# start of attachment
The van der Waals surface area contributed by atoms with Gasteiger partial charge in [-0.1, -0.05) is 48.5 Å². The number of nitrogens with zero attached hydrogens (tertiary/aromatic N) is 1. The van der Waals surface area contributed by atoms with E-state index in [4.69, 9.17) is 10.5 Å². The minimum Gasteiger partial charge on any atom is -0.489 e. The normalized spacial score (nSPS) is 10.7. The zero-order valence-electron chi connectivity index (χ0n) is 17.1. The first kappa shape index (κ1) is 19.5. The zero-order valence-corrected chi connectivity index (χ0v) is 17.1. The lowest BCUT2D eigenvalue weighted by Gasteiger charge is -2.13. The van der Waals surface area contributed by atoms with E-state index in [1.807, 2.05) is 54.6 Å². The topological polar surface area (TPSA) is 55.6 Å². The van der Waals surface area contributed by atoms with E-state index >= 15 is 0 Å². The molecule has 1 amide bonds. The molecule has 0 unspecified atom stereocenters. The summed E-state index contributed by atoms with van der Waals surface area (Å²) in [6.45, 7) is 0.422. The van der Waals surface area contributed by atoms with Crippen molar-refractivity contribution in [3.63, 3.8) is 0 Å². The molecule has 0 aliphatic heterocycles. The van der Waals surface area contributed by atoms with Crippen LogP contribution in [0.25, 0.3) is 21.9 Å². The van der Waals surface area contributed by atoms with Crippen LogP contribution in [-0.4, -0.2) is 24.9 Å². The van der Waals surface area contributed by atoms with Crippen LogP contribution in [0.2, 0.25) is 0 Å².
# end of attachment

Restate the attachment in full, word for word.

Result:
The van der Waals surface area contributed by atoms with Gasteiger partial charge in [-0.1, -0.05) is 48.5 Å². The number of nitrogens with zero attached hydrogens (tertiary/aromatic N) is 1. The van der Waals surface area contributed by atoms with E-state index in [4.69, 9.17) is 10.5 Å². The minimum Gasteiger partial charge on any atom is -0.489 e. The normalized spacial score (nSPS) is 10.7. The zero-order valence-electron chi connectivity index (χ0n) is 17.1. The first kappa shape index (κ1) is 19.5. The zero-order valence-corrected chi connectivity index (χ0v) is 17.1. The lowest BCUT2D eigenvalue weighted by Gasteiger charge is -2.13. The van der Waals surface area contributed by atoms with E-state index in [1.807, 2.05) is 54.6 Å². The topological polar surface area (TPSA) is 55.6 Å². The van der Waals surface area contributed by atoms with E-state index >= 15 is 0 Å². The molecule has 1 amide bonds. The molecule has 0 unspecified atom stereocenters. The summed E-state index contributed by atoms with van der Waals surface area (Å²) in [6.45, 7) is 0.422. The van der Waals surface area contributed by atoms with Crippen molar-refractivity contribution in [3.63, 3.8) is 0 Å². The molecule has 0 aliphatic heterocycles. The van der Waals surface area contributed by atoms with Crippen LogP contribution in [0.25, 0.3) is 21.9 Å². The van der Waals surface area contributed by atoms with Crippen LogP contribution in [-0.4, -0.2) is 24.9 Å². The van der Waals surface area contributed by atoms with Crippen LogP contribution in [0.2, 0.25) is 0 Å².